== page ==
Persuasion Review

The story begins with the life of Anne Elliot years after she being persuaded by Lady Russell not to marry Captain Wentworth because he has nothing but his person to offer her, leaving this a rather dark story compared to the tone of Austen’s previous novels. Even though the novel is rather short, it is not completely a light read. People face danger, they fall (one quite literally) ill, they fall in love and out again. The only silver lining in this dark story is composed of hope — Hope of falling in love and surviving it, hope of getting a second chance in life, hope to love and be loved in return.

Persuasion is a moving story of lost love and regrets, second chances and reconciliation, told in a bare and precise style. Austen did not adorn her descriptions with literary ornaments, instead she focused on the feelings behind and in between the words. However, do not assume the this Mature!Austen lacked in cleverness or morality. Within my 272 paged edition of this novel, I have come across surprising plot twists, clever witticisms, or amusing comic moments, whilst delving into a deep contemplation of the limits of various forms of love and loyalty.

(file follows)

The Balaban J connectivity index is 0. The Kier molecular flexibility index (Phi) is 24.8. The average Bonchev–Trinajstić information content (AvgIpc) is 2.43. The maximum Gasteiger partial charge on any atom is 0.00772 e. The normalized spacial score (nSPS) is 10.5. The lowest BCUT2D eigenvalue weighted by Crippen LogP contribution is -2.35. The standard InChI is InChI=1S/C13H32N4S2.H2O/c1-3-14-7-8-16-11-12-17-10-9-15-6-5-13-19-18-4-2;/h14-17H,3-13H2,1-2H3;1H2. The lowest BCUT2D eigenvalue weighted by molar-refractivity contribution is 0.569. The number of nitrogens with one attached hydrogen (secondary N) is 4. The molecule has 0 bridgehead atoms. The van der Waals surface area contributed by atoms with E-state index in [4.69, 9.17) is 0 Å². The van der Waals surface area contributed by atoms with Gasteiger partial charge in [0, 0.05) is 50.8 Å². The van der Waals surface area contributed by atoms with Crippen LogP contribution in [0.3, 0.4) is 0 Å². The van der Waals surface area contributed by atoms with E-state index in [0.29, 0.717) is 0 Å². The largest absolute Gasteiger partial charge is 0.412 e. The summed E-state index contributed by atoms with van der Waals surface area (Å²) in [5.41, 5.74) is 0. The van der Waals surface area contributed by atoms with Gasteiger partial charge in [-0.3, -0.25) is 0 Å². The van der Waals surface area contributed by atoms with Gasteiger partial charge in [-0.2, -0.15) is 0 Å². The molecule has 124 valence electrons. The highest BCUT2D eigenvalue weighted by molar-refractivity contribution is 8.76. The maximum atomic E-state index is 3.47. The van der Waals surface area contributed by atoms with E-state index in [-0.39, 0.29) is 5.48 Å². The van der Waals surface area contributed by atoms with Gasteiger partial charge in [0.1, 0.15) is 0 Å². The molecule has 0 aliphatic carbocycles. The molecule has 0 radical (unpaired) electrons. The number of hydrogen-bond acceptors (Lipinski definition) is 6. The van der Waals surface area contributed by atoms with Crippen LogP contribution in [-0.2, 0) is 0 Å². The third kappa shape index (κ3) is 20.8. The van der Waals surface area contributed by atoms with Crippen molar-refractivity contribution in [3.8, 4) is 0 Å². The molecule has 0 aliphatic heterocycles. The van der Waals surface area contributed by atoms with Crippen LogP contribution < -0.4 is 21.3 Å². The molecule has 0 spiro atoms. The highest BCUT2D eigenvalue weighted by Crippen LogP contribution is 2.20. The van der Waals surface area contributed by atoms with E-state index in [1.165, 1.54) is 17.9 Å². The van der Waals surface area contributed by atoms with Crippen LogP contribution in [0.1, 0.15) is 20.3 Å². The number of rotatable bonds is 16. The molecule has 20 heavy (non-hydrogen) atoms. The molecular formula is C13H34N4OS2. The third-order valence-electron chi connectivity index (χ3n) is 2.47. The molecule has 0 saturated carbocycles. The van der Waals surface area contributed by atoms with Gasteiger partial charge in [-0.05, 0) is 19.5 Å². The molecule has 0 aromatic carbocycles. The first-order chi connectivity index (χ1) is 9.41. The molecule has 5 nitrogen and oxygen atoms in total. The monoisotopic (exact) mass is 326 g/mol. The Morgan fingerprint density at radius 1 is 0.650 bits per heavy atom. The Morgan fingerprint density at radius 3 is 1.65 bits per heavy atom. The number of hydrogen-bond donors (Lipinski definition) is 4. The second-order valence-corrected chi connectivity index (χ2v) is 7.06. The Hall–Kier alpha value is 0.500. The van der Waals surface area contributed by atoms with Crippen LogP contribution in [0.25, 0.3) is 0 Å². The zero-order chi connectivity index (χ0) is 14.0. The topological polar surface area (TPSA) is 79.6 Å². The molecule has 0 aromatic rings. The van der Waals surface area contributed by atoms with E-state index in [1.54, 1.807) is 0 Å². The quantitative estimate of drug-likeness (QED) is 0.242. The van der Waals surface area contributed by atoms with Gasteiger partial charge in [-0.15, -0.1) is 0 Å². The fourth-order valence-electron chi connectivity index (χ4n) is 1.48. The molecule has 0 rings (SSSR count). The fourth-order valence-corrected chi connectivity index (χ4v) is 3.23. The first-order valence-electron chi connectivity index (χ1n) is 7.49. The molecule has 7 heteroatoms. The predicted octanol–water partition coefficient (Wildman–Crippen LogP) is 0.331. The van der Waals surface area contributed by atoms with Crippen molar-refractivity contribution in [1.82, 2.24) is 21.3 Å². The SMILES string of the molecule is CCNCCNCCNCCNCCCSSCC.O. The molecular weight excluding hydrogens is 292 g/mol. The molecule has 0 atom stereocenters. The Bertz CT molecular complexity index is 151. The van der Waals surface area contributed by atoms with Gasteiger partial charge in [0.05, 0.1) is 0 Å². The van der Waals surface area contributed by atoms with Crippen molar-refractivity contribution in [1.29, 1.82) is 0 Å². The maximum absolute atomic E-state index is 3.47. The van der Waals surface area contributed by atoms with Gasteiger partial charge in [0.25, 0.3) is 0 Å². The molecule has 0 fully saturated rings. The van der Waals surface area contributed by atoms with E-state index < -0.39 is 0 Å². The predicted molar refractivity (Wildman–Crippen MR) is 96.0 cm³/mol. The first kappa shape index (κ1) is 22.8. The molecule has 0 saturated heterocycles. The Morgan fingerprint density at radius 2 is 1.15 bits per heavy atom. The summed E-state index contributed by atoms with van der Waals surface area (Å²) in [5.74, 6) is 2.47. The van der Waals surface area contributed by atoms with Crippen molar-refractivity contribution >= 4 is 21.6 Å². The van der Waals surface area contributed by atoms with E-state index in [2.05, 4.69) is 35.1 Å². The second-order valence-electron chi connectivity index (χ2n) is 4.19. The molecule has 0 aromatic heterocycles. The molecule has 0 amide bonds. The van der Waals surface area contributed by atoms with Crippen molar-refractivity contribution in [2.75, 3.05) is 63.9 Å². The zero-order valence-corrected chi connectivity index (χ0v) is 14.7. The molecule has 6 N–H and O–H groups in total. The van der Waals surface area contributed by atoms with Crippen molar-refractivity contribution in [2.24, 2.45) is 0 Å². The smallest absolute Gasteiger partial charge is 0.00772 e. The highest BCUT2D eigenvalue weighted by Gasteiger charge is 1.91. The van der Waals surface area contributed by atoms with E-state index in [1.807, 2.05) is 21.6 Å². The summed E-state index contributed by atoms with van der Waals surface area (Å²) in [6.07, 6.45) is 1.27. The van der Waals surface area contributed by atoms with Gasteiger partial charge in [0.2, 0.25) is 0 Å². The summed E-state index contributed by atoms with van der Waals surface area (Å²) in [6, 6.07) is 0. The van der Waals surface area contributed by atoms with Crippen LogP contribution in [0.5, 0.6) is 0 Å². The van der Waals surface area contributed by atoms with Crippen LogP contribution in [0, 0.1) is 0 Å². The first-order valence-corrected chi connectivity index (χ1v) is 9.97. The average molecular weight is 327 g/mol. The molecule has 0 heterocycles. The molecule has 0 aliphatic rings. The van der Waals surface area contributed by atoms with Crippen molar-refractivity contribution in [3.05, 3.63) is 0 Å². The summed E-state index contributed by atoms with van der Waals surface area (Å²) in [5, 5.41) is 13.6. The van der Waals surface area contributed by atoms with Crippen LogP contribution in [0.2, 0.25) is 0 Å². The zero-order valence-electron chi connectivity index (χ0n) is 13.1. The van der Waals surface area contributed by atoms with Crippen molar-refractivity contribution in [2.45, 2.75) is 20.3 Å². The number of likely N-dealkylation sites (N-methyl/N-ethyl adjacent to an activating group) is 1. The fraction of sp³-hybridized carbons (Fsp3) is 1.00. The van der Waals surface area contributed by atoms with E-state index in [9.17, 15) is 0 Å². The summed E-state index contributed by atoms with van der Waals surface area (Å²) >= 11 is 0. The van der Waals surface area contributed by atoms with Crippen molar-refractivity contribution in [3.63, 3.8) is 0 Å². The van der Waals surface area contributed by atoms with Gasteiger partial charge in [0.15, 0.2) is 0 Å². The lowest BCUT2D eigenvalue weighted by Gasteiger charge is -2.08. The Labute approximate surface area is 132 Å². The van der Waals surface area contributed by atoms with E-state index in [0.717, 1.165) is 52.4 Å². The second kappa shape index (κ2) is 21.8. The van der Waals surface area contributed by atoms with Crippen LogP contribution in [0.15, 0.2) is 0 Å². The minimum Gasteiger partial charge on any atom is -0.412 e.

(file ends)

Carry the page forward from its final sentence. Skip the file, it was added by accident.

Another interesting feature was the poignancy of the detail. This can be said for all her books, but I feel that Persuasion in particular needs to be read thoroughly for full understanding of the story. You cannot skip words for you will feel as though you missed something. The words demand attention. That is a part of the power and beauty in Austen’s use of the English language.
The surprising element that really got to me in the novel is the “feminist” (proto-feminist, perhaps?) aspect. Though criticism of society’s treatment of women has always been implied in her previous novels, it was refreshingly explicit as in this one. Austen raised into awareness the issues of the limitations imposed on women, the domination of the male point of view, and an unwillingness to acknowledge the female perspective. Then she countered these issues by displaying Anne’s success in finding her voice and trusting herself, as well as showing women’s ability to reason and the importance of women to be educated and viewed as “rational creatures”.

In her last complete novel, the literary avant-garde reformulated the romantic comedy genre. Austen pushed her boundaries with this mature style and insightful commentary concerning marriage, societal norms, and class distinctions. It is a tragedy that she passed away soon after completing Persuasion, it would have been fascinating to know what her subsequent novels would be like.


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